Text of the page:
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Of course, neither you nor I can say the word. Who will say it? Victory? Glory?... Patience! The chief thing is for the strength of the nation to be gathered together, and not to rust away, and not to lose heart before the time comes. Happiness and genius only come to those peoples who have earned them by ages of stoic patience, and labor, and faith." "Who knows?" said Christophe.

All interested in Clement Hicks attended the funeral, including his mother and Chris. The last had yielded to Mrs. Blanchard's desire and promised to stop at home; but she changed her mind and conducted herself at the ceremony with a stoic fortitude.

Let him who next to Tonty knew him better than all the other chroniclers say a last word one which will justify the time that we have given to following the fortunes and adversities of this spirit, unbroken to the last: "He was a tower of adamant, against whose impregnable front hardship and danger, the rage of man and of the elements, the southern sun, the northern blast, fatigue, famine, disease, delay, disappointment and deferred hope, emptied their quivers in vain.... Never under the impenetrable mail of paladin or crusader beat a heart of more intrepid mettle than within the stoic panoply that armed the breast of La Salle.

There is strong sense of outrage in his words, "If I have spoken evil, bear witness of the evil, but if well, why smitest thou me?" It was not the quietness of stoic indifference, but of perfect self-devotion to the Father's will. He maintained it from the time of his arrest to the last cry of trust with which he committed his spirit to his Father.

The Athenians sent Carneades the academic, and Diogenes the stoic, upon a solemn embassy to Rome; and though their city had then declined from its former grandeur, it was still an independent and considerable republic.

But she is the antipodes of Melvina in feeling. If she were not so calm and cold, I could love her; but I do not want a stoic for a wife. I want a heart that will leap to my own, and send its emotion to the cheek and eye." "I am afraid you will not find an angel in this world," his friend said, smiling. "No, nor do I want an angel. But I want as perfect a woman as I can get."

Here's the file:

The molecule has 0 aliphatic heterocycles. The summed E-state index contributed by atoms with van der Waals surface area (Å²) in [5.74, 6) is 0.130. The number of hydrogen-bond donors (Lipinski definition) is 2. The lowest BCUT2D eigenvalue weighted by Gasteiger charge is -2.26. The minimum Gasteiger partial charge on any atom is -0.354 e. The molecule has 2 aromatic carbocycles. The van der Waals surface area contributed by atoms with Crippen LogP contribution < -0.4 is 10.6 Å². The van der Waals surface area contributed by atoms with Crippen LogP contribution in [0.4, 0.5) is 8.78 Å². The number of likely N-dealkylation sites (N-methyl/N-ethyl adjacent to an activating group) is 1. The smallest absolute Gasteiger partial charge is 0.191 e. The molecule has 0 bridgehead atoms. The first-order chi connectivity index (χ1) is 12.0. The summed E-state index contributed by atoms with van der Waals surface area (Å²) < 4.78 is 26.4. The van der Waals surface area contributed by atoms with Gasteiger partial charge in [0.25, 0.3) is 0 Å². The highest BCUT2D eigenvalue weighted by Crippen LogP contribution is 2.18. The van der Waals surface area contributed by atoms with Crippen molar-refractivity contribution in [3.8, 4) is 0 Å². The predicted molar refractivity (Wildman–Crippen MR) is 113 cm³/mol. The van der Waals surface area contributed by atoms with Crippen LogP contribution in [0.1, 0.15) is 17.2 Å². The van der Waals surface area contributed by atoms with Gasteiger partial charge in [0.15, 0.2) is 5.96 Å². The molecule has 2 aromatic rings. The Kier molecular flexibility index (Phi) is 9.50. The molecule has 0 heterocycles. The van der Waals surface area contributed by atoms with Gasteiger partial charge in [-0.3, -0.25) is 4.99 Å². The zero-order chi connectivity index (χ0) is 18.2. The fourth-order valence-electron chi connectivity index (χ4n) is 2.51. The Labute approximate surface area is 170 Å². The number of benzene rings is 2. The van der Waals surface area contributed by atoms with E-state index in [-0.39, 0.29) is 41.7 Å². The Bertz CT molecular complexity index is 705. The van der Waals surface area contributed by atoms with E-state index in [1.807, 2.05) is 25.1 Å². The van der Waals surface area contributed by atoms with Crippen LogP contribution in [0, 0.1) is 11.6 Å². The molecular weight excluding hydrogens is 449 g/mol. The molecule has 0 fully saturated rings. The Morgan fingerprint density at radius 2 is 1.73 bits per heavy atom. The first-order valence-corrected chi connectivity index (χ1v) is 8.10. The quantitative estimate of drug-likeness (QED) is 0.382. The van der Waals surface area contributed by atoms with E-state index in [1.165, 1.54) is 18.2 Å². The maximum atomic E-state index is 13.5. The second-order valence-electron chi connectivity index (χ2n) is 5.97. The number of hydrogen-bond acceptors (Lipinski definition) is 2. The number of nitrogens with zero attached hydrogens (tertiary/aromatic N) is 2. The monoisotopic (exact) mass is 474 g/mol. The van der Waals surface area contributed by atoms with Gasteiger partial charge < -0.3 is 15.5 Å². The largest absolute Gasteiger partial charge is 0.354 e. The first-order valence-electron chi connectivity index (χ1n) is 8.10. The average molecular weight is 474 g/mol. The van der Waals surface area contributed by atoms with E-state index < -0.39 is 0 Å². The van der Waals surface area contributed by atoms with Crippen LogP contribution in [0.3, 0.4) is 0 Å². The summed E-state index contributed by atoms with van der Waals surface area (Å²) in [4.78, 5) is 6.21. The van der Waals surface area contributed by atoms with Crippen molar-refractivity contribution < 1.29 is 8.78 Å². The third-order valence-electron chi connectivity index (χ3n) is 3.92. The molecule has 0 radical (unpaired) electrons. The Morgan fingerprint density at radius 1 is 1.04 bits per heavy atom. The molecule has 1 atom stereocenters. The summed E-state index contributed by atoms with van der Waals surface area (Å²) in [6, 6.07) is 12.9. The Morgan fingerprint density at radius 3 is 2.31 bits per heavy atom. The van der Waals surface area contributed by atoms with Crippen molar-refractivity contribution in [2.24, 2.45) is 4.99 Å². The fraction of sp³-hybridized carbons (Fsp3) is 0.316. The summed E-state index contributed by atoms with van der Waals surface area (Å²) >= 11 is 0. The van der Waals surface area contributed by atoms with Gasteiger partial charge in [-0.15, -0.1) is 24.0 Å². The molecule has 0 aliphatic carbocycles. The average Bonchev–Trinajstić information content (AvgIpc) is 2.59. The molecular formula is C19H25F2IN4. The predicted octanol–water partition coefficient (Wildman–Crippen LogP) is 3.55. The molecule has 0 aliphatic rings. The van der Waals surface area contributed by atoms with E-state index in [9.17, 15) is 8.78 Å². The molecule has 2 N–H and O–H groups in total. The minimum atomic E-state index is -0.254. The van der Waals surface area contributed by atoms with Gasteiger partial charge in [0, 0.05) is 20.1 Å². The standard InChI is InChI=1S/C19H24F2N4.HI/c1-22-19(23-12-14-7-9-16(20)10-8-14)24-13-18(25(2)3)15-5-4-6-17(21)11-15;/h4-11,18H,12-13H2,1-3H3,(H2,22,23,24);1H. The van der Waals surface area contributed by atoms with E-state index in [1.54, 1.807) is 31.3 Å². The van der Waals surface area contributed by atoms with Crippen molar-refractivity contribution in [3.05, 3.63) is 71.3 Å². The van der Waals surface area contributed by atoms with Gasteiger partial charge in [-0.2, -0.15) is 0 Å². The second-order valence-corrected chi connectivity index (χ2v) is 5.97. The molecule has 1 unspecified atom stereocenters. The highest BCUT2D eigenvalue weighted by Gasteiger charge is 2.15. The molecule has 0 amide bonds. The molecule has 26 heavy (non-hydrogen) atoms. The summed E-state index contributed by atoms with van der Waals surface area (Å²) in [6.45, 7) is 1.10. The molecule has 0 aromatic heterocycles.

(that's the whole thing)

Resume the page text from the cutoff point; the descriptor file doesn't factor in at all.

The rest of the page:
Think of Paul wearing a blue swallow-tailed coat with brass buttons! How he would have looked under the shadow of the Acropolis, the winds of the Ægean gently swaying his cerulean skirts, and the eager faces of Stoic and Epicurean reflected in the bright buttons!

The weary stoic in the blue kimono eyed him very coldly, then plucked him by the sleeve. "Come here, for a bit." Both men leaned from the window into the hot, airless night. A Chinese rebeck wailed, monotonous and nasal. Heywood pointed at the moon, which now hung clearly above the copper haze. "What do you see there?" he asked dryly. "The moon," replied his friend, wondering. "Good.

He read the letter through to himself, however, laughing here, smiling there, then muttering "capital!" "good!" "charming girl!" "worthy of Hannah More!" &c. &c., as if just to provoke my curiosity. But I had no desire to read "Hannah More," as any young fellow of five-and-twenty can very well imagine, and I stood it all with the indifference of a stoic.

Alice continued in a stammering way to tell Paul why she could not accept his proposal. Seeing that the frightened girl had power to refuse, Paul Lanier listened with stoic, dogged silence. His craft did not forsake him, but encouraging Alice freely and fully to state her whole mind, he helplessly acquiesced.

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